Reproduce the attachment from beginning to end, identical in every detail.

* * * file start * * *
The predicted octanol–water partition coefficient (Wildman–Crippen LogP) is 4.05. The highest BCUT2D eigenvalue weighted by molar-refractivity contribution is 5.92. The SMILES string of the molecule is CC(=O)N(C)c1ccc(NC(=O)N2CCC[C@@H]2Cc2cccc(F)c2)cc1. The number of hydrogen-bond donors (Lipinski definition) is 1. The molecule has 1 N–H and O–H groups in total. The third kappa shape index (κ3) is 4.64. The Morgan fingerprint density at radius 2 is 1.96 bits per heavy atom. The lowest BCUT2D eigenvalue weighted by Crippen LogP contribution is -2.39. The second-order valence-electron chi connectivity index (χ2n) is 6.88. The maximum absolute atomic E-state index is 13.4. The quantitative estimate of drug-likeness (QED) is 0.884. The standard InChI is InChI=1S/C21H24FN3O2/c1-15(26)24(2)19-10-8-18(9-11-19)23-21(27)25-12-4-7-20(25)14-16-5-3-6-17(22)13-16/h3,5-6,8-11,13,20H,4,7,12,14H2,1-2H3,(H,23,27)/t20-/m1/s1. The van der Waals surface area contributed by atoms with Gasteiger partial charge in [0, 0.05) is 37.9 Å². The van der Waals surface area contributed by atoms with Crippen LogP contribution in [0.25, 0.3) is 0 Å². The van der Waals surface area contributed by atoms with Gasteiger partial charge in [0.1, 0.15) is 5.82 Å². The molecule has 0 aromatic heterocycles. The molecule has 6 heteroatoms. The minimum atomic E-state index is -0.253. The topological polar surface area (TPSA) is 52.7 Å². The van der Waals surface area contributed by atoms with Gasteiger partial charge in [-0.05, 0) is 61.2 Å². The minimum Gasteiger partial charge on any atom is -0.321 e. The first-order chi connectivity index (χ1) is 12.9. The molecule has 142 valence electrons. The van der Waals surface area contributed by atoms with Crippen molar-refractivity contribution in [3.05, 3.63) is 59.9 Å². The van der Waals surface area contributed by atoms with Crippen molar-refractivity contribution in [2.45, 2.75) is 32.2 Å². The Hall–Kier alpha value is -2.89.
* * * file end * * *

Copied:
The predicted octanol–water partition coefficient (Wildman–Crippen LogP) is 4.05. The highest BCUT2D eigenvalue weighted by molar-refractivity contribution is 5.92. The SMILES string of the molecule is CC(=O)N(C)c1ccc(NC(=O)N2CCC[C@@H]2Cc2cccc(F)c2)cc1. The number of hydrogen-bond donors (Lipinski definition) is 1. The molecule has 1 N–H and O–H groups in total. The third kappa shape index (κ3) is 4.64. The Morgan fingerprint density at radius 2 is 1.96 bits per heavy atom. The lowest BCUT2D eigenvalue weighted by Crippen LogP contribution is -2.39. The second-order valence-electron chi connectivity index (χ2n) is 6.88. The maximum absolute atomic E-state index is 13.4. The quantitative estimate of drug-likeness (QED) is 0.884. The standard InChI is InChI=1S/C21H24FN3O2/c1-15(26)24(2)19-10-8-18(9-11-19)23-21(27)25-12-4-7-20(25)14-16-5-3-6-17(22)13-16/h3,5-6,8-11,13,20H,4,7,12,14H2,1-2H3,(H,23,27)/t20-/m1/s1. The van der Waals surface area contributed by atoms with Gasteiger partial charge in [0, 0.05) is 37.9 Å². The van der Waals surface area contributed by atoms with Crippen LogP contribution in [0.25, 0.3) is 0 Å². The van der Waals surface area contributed by atoms with Gasteiger partial charge in [0.1, 0.15) is 5.82 Å². The molecule has 0 aromatic heterocycles. The molecule has 6 heteroatoms. The minimum atomic E-state index is -0.253. The topological polar surface area (TPSA) is 52.7 Å². The van der Waals surface area contributed by atoms with Gasteiger partial charge in [-0.05, 0) is 61.2 Å². The minimum Gasteiger partial charge on any atom is -0.321 e. The first-order chi connectivity index (χ1) is 12.9. The molecule has 142 valence electrons. The van der Waals surface area contributed by atoms with Crippen molar-refractivity contribution in [3.05, 3.63) is 59.9 Å². The van der Waals surface area contributed by atoms with Crippen molar-refractivity contribution in [2.45, 2.75) is 32.2 Å². The Hall–Kier alpha value is -2.89.